The Pixel 7 Pro might look familiar.
Google’s new $899 flagship Android phone arrives in a year when the company isn’t so much trying to sell cutting-edge software or hardware, as it is an entire ecosystem of products including the Pixel Watch, Nest smart home devices, and Pixel Tablet (coming in 2023). Apple’s “walled garden” strategy is all about making its devices easier to use together and making the advantages inside the “garden” — like iMessage — too enticing (or hard) to leave behind. With this year's Pixel products, Google’s finally offering its far more benevolent take on the same idea.
Buying a Pixel 7 Pro isn’t just buying Google’s best version of an Android phone, it's buying into an ambient computing vision where machine learning works in the background to make everything better, while on the surface, interacting with the Google Assistant or the Pixel’s camera are as simple as possible. That means this year’s Pixel smartphone upgrades aren’t as eye-catching as previous years, but they are quietly impressive. Whether you should upgrade from an existing Android phone or jump ship from an iPhone is entirely down to personal preference.
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The best of Pixel 7 Pro
4. The hardware is better than ever
The look of the Pixel has always been an acquired taste. Even with some questionable aesthetic decisions in the rearview mirror (who could forget the "bathtub" notch on the Pixel 3 XL?), the Pixel 6 and 6 Pro were polarizing redesigns, over-emphasizing the camera bump and Google’s penchant for two-tone colors to a dramatic degree. The Pixel 7 and 7 Pro feature refinements on that vision — the metal camera bar fades smoothly into the edges without seams and the edges dig less into your hand for a more pleasant grip — without going back to the drawing board. The Pixel 7 Pro isn’t going to change anyone’s mind, and it doesn’t need to change mine — I simply love it.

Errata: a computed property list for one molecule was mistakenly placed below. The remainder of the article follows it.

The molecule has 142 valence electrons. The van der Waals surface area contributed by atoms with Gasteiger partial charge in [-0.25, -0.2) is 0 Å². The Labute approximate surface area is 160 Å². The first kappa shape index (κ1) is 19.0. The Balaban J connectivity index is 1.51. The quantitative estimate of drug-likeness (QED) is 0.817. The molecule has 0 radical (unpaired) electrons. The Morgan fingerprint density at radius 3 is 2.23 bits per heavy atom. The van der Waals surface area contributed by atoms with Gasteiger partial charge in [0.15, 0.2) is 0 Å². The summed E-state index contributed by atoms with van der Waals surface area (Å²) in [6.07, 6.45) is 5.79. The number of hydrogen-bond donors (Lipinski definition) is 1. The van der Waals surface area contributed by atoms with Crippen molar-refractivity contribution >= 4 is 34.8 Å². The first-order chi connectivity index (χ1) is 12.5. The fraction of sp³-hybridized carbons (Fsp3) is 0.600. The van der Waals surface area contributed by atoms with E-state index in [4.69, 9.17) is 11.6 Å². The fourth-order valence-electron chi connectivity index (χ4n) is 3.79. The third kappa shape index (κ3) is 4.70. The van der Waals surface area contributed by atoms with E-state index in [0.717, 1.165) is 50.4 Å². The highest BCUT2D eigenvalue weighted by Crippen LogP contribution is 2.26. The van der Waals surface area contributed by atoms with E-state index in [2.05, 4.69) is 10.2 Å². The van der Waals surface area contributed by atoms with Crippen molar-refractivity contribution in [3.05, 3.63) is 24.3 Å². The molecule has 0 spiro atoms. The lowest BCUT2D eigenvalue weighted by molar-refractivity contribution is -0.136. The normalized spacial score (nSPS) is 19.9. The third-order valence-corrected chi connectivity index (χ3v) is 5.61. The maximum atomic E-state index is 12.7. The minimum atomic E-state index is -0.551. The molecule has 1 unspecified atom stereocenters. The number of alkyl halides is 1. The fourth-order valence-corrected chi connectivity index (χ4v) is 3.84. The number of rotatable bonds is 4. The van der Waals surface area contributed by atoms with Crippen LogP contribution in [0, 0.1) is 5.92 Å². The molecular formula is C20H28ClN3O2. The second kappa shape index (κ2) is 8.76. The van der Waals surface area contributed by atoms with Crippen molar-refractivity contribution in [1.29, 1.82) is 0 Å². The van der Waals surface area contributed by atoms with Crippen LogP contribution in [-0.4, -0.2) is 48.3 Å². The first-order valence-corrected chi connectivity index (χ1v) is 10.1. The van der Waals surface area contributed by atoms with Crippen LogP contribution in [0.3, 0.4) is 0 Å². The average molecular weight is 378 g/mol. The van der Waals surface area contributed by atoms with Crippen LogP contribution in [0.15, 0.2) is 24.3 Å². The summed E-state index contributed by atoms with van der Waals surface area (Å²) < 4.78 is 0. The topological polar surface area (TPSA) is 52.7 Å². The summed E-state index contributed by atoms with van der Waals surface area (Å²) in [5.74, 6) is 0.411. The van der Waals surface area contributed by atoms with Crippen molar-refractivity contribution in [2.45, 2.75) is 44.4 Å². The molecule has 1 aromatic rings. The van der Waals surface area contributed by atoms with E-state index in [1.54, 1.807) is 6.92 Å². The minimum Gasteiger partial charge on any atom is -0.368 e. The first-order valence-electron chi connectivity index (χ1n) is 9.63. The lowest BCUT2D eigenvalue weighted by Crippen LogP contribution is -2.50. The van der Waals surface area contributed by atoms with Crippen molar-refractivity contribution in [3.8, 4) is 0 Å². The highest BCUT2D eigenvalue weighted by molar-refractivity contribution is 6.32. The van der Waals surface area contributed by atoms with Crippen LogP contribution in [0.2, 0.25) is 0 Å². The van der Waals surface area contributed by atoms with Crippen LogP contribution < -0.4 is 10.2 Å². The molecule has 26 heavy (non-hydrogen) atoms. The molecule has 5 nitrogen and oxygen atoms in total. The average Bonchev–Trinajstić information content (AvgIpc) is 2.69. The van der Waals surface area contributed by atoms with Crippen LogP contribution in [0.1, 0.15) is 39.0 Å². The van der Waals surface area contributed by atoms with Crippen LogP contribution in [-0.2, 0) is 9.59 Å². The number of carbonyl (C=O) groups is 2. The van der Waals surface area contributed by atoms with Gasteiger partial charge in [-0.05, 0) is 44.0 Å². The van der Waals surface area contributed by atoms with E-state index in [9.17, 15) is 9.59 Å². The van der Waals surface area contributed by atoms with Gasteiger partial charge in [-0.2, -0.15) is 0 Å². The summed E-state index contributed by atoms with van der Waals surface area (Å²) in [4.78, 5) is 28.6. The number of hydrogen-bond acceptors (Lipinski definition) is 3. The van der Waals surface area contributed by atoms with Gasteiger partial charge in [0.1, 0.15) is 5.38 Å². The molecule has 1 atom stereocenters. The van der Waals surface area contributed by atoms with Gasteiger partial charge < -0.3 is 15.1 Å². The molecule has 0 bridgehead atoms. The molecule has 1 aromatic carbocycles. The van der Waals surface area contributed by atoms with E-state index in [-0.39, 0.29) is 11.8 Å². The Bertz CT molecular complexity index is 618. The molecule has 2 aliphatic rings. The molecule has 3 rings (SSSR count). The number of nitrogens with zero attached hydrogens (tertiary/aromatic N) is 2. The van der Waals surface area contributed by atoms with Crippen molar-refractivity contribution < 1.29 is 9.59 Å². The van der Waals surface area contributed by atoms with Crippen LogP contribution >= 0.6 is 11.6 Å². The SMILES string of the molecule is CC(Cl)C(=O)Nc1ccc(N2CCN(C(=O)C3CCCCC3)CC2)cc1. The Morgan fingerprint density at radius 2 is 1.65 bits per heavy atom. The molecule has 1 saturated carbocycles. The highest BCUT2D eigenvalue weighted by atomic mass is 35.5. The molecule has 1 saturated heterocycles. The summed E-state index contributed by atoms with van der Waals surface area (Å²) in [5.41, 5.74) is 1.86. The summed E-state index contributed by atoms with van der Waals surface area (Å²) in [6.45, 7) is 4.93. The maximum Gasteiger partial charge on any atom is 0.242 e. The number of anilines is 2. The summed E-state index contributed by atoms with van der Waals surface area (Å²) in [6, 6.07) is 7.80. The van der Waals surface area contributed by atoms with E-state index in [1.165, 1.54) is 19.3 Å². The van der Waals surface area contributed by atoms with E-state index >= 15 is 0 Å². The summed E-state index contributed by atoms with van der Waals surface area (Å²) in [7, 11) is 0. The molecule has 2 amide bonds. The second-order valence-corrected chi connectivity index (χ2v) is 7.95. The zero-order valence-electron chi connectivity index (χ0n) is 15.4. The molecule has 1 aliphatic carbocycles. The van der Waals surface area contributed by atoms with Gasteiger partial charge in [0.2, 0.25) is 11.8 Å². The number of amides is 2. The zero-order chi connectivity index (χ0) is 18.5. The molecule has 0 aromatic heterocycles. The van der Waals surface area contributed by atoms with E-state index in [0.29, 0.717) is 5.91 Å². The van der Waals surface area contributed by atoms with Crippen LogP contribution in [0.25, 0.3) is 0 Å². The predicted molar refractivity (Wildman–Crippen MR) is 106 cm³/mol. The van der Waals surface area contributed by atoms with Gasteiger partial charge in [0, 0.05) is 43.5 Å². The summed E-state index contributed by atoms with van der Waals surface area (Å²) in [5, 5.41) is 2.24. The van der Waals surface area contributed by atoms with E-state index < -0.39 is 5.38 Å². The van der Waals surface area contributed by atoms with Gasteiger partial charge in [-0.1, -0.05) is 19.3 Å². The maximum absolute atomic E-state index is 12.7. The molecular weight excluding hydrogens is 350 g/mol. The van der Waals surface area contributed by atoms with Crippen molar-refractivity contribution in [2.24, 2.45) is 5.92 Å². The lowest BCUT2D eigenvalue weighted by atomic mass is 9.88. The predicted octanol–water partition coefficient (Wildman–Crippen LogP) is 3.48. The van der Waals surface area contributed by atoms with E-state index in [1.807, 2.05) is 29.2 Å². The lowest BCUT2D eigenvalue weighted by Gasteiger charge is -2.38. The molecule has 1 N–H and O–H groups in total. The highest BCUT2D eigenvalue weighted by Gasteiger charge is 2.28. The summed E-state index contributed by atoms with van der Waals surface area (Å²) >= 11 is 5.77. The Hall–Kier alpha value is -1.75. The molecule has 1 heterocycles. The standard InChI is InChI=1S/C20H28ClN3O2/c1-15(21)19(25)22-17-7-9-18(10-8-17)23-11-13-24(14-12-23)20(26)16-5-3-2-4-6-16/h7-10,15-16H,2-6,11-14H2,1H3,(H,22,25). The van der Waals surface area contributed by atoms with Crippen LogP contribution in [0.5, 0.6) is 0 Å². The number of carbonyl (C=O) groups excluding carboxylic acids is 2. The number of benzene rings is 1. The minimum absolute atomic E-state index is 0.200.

Pixel 7 Pro specs:
- Display: 6.7-inch (3,120 x 1,440), 120Hz, LPTO OLED
- Battery: 5,000 mAh
- RAM: 12GB LPDDR5 RAM
- Storage: 128GB, 256GB, or 512GB
- Processor: Google Tensor G2
- Colors: Snow, Obsidian, Hazel
The Hazel Pixel 7 Pro (Google’s gray-green option) looks great in and out of a case. The Gorilla Glass Victus front and back panels feel very sturdy combined with the recycled aluminum frame. And other than going with a glossy, easy-to-smudge finish, the whole package feels very premium. The front, slightly curved-along-the-edges 6.7-inch QHD+ screen looks good in direct sunlight and indoors — it’s big and bright. Thanks in part to a dynamic refresh rate (enabled by an LTPO display) the screen can also toggle anywhere between 10 and 120Hz refresh rates to keep things smooth while conserving battery.
Do I personally believe we’ve strayed down the wrong path by conflating high-end or “Pro” phones with curved displays? Absolutely. Did I get over it eventually? I did. Holding the Pixel 7 Pro really only becomes a problem when you feel its weight — at 212 grams, it's lighter than the Pixel 6 Pro (210 grams) and iPhone 14 Pro Max (240 grams). With a 5,000 mAh battery (fast charging support in tow) and all that metal and glass, the Pixel 7 Pro isn’t exactly the most comfortable phone to hold for a long period of time. That could be my small phone bias, but it definitely made me miss the Pixel 6a.